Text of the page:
Bikes Bikes Bike sharing is popular worldwide. (Photo: Hans Engbers / Shutterstock)

Bike-sharing trend shifts into high gear

Cities around the world rent bicycles to tourists and locals on a short-term basis.

From Boston to Buenos Aires, from Taipei to Tel Aviv, bike-sharing programs help tourists and locals get around town. Individuals can rent bikes on a short-term basis and drop them off at kiosks located around the city. In some locations, cyclists may pay an annual fee for bike sharing and receive a free 30-minute period for every trip they make. If the trek is longer, they could pay an increasing usage fee – a financial incentive to return the bike when they’re done.

“Bike sharing saves you time and money. It’s a wonderful way to get exercise as well as experience the city above ground,” said Paul DeMaio, principal with MetroBike LLC in Washington, D.C.

In New York, customers 16 and older can purchase an annual membership for $95 with unlimited 45-minute trips. For those who want shorter commitments, 24-hour or seven-day passes are available. All options provide access to more than 6,000 bikes at 330 Citi Bike stations for an unlimited number of short trips. A small fee buys extra time to hop from point to point visiting museums, parks, cafes and shops.

Lyon, France, launched its bike-sharing program in 2005 with Velo’v. The modern ad-supported system uses smart cards, GPS tracking and high-tech kiosks. The first 30 minutes are free for everyone. After, subscribers pay by half-hour increments. Bikes are fitted with anti-theft devices.

Paris, which evokes dreamy images of bikes rolling through parks with the Eiffel Tower looming in the background, launched its sharing program called Velib’ on Bastille Day weekend in 2007. With 20,000 bikes, Velib’ provides an average of 50 stations per square mile.

Tel Aviv rolled out Israel's first bike share, Tel-O-Fun, in 2011. The fleet of approximately 2,000 green bicycles makes it easy to explore old Jaffa alleyways, leafy Rothschild Boulevard or the famous beach boardwalk – now with bike lanes.

Tourists and locals alike can pick up and drop off a bike at stations all over the city any time of day or night, with no advance notification. Daily, weekly and annual subscriptions are available.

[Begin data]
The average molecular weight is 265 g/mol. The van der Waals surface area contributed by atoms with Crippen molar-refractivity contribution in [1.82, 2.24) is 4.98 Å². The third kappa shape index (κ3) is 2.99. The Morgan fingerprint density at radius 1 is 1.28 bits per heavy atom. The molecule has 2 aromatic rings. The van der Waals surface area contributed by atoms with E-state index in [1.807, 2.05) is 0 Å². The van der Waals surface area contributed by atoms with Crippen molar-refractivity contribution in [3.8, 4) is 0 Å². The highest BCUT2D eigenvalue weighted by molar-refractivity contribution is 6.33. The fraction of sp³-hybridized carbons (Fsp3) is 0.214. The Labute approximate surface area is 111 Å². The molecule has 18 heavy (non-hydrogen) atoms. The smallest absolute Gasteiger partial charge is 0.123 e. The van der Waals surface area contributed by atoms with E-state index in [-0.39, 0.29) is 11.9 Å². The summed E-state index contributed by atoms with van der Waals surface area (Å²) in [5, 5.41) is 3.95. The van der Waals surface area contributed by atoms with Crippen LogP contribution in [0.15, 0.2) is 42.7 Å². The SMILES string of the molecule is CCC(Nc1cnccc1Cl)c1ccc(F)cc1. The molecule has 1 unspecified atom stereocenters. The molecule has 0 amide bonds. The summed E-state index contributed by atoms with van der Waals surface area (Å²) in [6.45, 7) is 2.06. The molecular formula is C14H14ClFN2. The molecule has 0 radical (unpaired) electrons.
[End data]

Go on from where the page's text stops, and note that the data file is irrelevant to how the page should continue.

Bikes not only offer a neat way to sightsee, but also have many more advantages. For instance, they are environmentally friendly and boost riders’ health.

“Obesity is a health epidemic internationally," said DeMaio. "Providing a way for people to add exercise to their daily routine is very important. But it has to be enjoyable. In the end, bicycling is fun. It just sells itself.”

A bike-sharing advocate for nearly two decades, DeMaio launched and co-authors The Bike-sharing World Map, providing updates on programs across the globe. There are now about 600 bike-sharing services in operation – and not just in North America and Europe.

“Bike sharing has really taken off in China," said DeMaio. "They have the largest bike-sharing services in the world.”

Hangzhou, China, tops the list of places with the best programs on the planet, according to USA Today. With nearly 70,000 red bikes and 3,000 stations, the city of 8.7 million near Shanghai charges a deposit of about $33 for a card granting access to subway, bus, ferry, taxi and bike-share transportation. The first hour’s ride is free, and each additional hour costs about 15 cents. And Wuhan, China – with almost twice the number of cycles as all of France, according to the Earth Policy Institute – offers free bike sharing.

We are in the third generation of modern bike sharing, according to DeMaio. The first began in 1965 with white bikes left on the streets for people to use in Amsterdam. Unfortunately, many of those bikes were stolen or thrown in canals.

The second generation popped up in 1995, with a coin-operated system in Copenhagen that was more formalized. However, thefts still occurred because users didn’t have to share personal information and therefore remained anonymous.

This paved the way for a new generation of bike sharing with improved customer tracking. DeMaio traces the first automated third-generation bike sharing system to 1997. Customers needed a credit card to use service, and if they didn’t return a bike, they would be charged for it. As the tracking technology progresses, expect the bike-sharing phenomenon to continue booming across the world.


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